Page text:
Expert Insight

We need to talk about blockchain’s bro culture problem

The blockchain/crypto space is heading down a dark path, says Coin Rivet Editor-in-Chief Scott Thompson

I’m not a big fan of Nouriel Roubini (click here for more on that). But I have to give it to him. He recently came out with a spot on observation about how bro culture has infiltrated the blockchain space, a point that is not being made nearly enough.

In his written testimony last week for the Hearing on Cryptocurrencies and Blockchain at the US Senate Banking Committee, he argued that blockchain’s ideology is politically born out of the same mentality as libertarian right wing conspiracies or extreme left anarchism: all governments, central banks, moneys, institutions, banks, corporations etc are evil centralised concentrations of power that literally need to be destroyed.

“So the utopian crypto future will be one of libertarian decentralisation of all economic activity, transactions and human interactions. Everything will end up on a public decentralised distributed permission-less trustless ledger; or better millions of ledgers on computers that are now already consuming more energy than Canada to verify and confirm transactions without the use of evil centralised institutions,” he said.

The reality, however, is just the opposite. “A bunch of self-serving greedy white men – very few women or minorities are allowed in the blockchain space – have pretended to create billions of wealth out of nowhere while pretending to care about billions of poor and unbanked human around the world. It is a total pretence as crypto-land is the most centralised scam in human history where greed for Lambos and ostentatious consumption is greater than any Gordon Gecko ever,” he commented.

There is some truth to this. Coin Rivet CEO Sheba Karamat touched on this subject in a recent article. She noted that last month Coin Rivet attended a hugely popular blockchain and crypto event in London. “It was an absolute triumph when you consider the number of people we met and engaged with. Their enthusiasm for what we are doing in this space was an absolute delight to hear,” she wrote.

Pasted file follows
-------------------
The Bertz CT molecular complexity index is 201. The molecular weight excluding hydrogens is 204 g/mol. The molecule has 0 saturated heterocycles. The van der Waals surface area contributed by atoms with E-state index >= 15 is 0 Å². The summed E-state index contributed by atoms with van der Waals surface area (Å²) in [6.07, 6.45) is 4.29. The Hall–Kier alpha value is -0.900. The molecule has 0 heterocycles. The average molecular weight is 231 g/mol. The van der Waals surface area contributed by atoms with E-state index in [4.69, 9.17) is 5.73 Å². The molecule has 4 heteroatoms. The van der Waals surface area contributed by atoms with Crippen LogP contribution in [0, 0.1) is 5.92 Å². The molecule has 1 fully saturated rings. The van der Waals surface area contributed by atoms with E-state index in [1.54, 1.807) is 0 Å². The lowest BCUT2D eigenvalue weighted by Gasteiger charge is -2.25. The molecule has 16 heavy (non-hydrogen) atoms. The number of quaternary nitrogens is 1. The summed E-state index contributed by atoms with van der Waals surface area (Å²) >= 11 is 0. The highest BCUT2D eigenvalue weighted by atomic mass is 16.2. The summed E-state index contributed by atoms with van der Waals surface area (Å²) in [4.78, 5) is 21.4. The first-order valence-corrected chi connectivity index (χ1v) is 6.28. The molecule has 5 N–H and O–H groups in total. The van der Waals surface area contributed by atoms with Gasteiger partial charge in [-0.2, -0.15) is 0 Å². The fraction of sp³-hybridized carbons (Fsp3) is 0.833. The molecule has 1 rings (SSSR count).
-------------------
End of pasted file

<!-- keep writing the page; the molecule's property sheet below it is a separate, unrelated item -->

“What felt a little removed from delight, however, was the decision of a couple of exhibitors who chose to hire young women with legs up to their heaving bosoms in a pathetically lame bid to entice people to their stall,” she added. “Don’t get me wrong, these were very beautiful and no doubt intelligent young women who had chosen to work that day in catastrophically high heels and dangerously-low tops. They were doing it of their own free will and were, in no way, being forced to attend.”

“It’s not their fault. Really and truly, not their fault. The problem lies squarely with whoever it is around the boardroom table who lacks the kahunas to say “you know what, I think half-dressed models beckoning people to our product is a massive insult to the intelligence of the good people blockchain and crypto – let’s do something better instead, eh?”.

Unfortunately, this was not an isolated incident. Check out this recent tweet from Lisa Short.

As Lisa says, the environment and conversation must change and quickly. The optimist in me believes a change is gonna come. This is blockchain we’re talking about, after all, a technology with huge potential. The pessimist in me, however, sighs deeply and mutters, the more things change, the more they stay the same.

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